When state Rep. Gilda Cobb-Hunter pre-files a bill in December urging the South Carolina Legislature to pass the Equal Rights Amendment, she said she will repeat the three words that govern her life: "In spite of."
It's a fitting mantra given that the longtime Democratic state lawmaker knows the odds are stacked against her in getting the measure passed in the session that begins in January.
She's filing it in spite of not having any co-sponsors.
She's filing it in spite of her status as a member of the minority party in a Republican-dominated Statehouse.
And she's filing it in spite of a popular perception that efforts to pass the Equal Rights Amendment, or ERA, have been considered dead since 1982.
"It has to be done," Cobb-Hunter said. "Why not by me?"
The 1972 proposed amendment she's trying to resuscitate technically died in 1982. The amendment forbids denying equal rights on the basis of sex.
When it was first introduced, the idea was to address discrimination against women in several legal arenas, including employment, pregnancy, compensation and property.
But in the past few years, there have been signs that it could flicker back to life.
On March 22, 2017 — exactly 45 years to the day after Congress passed the ERA — Nevada became the 36th state to ratify it.
When Illinois followed suit in 2018 and became the 37th state, it put the amendment one state shy of the number of state legislatures needed (three-fourths, or 38 of the 50) to add it to the Constitution.
"Wouldn't it be great if we had a western state, a Midwestern state and a Southern state to put this over the top?" Cobb-Hunter told a group of about 20 women and three men during a presentation about the ERA this month in Mount Pleasant.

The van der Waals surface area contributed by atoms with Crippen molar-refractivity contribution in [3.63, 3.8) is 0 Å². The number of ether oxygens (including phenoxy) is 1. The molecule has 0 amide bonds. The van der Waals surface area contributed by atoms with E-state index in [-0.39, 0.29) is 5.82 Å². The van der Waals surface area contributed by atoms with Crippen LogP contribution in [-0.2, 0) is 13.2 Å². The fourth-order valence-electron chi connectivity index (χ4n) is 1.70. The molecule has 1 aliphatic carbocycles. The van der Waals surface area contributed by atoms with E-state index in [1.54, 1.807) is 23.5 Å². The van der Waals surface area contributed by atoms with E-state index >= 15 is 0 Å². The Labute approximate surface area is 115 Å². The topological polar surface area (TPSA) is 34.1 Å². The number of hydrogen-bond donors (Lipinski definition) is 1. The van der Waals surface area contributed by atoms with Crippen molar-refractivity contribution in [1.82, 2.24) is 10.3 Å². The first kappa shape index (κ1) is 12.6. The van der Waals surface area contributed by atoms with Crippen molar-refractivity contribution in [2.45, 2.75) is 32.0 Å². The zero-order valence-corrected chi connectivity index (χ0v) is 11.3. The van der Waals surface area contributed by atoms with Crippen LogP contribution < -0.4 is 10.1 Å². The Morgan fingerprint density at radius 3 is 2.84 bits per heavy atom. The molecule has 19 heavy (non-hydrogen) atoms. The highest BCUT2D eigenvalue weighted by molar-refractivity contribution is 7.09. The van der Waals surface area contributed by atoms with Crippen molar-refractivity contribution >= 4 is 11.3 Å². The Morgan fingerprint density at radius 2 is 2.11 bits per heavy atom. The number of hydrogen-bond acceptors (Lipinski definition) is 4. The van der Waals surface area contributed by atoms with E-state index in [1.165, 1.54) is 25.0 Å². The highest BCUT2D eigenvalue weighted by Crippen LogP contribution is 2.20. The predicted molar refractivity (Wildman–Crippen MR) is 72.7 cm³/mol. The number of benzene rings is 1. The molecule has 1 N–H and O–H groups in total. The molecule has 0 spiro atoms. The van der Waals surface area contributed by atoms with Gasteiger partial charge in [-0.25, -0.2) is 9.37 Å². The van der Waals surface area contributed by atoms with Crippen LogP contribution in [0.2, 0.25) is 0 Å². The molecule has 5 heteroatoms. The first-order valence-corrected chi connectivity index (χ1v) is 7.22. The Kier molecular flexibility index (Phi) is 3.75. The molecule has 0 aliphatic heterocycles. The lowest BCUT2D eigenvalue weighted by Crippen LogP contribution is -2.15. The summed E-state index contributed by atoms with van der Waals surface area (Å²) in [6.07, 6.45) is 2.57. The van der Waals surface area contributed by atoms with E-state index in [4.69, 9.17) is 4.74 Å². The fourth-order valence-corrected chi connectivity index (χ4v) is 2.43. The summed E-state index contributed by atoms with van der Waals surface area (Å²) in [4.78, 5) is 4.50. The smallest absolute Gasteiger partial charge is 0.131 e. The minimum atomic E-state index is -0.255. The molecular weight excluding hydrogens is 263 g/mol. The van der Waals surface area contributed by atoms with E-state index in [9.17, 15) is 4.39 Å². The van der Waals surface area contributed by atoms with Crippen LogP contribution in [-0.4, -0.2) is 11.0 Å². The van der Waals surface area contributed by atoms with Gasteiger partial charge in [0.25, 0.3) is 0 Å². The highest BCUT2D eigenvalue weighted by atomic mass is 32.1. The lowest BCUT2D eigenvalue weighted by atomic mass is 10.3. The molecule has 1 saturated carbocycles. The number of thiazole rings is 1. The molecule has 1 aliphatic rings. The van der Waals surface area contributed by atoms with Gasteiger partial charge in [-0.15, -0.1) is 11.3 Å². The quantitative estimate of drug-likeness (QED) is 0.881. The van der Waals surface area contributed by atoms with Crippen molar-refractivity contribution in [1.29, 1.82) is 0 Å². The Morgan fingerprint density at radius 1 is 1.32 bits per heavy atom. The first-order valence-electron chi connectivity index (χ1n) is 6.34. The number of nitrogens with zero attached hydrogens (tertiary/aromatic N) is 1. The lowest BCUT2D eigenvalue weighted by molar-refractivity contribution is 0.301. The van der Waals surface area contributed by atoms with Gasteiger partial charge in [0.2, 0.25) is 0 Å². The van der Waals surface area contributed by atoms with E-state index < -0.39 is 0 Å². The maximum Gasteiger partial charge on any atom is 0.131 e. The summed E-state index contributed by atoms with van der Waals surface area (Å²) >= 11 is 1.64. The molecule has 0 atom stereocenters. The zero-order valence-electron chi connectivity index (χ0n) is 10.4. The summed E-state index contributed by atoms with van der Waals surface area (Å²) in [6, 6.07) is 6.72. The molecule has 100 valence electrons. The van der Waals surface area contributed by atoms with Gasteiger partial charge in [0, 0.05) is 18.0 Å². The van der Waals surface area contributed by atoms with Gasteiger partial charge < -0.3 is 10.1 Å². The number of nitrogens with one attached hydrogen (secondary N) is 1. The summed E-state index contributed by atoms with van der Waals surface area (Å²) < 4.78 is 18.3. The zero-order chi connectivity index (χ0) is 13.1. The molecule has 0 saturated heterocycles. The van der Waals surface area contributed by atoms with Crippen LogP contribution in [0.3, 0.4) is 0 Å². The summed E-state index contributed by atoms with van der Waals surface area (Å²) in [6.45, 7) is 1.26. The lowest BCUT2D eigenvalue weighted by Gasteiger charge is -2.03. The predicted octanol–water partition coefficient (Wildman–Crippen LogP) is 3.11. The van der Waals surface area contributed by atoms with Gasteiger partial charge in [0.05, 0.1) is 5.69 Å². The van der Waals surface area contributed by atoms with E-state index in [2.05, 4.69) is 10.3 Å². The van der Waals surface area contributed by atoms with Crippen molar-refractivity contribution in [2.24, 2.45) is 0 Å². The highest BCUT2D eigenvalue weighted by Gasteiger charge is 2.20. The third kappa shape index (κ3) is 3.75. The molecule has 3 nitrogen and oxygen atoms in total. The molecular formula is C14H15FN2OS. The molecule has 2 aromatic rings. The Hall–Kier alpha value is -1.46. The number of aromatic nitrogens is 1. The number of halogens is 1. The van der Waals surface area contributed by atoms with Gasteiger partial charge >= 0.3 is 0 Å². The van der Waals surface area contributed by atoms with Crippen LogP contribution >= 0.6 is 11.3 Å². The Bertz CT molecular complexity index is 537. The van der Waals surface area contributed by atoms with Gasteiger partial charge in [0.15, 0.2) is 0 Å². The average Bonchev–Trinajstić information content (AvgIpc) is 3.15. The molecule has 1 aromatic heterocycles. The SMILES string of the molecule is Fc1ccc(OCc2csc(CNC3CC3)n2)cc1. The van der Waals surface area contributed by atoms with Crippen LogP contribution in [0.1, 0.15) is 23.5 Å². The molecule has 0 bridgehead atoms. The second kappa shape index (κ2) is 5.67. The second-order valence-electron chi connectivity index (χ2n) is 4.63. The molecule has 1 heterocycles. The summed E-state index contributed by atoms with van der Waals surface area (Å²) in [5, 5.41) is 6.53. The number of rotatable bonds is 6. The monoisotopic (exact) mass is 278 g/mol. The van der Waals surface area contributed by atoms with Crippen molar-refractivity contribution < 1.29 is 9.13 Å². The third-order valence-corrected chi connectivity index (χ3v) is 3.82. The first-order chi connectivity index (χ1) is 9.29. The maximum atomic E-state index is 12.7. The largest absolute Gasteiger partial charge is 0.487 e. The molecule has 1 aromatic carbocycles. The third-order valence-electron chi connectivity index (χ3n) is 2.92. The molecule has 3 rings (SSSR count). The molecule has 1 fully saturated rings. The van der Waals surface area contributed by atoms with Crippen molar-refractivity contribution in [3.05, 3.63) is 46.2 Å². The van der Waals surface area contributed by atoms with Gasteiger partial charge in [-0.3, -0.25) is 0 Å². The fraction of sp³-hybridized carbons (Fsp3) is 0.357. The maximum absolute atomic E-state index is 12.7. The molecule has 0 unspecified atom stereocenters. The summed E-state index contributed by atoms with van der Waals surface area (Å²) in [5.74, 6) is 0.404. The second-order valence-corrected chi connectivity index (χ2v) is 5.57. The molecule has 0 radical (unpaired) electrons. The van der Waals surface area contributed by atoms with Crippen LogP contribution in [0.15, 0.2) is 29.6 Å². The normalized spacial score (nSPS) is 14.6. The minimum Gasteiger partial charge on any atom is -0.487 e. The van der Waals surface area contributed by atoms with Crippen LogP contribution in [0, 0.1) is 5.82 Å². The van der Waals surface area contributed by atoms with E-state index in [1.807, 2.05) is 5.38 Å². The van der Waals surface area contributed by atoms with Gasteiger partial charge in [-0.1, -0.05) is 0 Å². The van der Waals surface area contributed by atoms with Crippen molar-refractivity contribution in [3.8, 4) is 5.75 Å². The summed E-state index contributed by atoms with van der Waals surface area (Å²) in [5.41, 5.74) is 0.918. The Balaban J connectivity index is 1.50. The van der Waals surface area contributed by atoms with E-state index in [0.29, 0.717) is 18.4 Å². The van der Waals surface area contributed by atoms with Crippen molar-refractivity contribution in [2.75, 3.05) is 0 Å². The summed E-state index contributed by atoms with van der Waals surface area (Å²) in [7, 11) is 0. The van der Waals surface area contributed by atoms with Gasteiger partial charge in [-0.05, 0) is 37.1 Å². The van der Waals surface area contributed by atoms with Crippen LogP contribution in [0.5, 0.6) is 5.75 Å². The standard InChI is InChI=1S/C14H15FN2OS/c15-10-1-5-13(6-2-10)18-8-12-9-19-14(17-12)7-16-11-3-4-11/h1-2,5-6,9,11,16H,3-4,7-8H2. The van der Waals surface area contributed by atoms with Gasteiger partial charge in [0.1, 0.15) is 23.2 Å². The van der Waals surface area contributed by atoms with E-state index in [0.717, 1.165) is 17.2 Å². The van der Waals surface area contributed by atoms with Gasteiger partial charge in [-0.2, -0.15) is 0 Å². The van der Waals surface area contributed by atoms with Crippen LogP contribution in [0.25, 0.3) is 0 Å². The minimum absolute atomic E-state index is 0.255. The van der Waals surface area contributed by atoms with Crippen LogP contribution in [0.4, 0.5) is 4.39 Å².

The nonpartisan League of Women Voters is joining Cobb-Hunter in the push, along with the South Carolina Progressive Network.
Melinda Hamilton, president of the Charleston area league, said the group's involvement is less about passage and more about increasing awareness surrounding the amendment.
"You can't just blow this off and say, 'It's a woman's issue because women have power,'" Hamilton said. "It's important for people to know the world has changed. Women marched. They ran. They voted. And look where we are today. I think that gives this whole effort more traction."
She pointed to the record-breaking number of women heading to Congress as a result of the 2018 midterms.
Cobb-Hunter reiterated her ultimate goal is to start a discussion on the state-level about why the ERA is needed.
"It's probably like a snowball's chance," she said. "But then again, I've seen some things that were said to be snowball's chance (get passed). So maybe there is a hell that has a cooling compartment."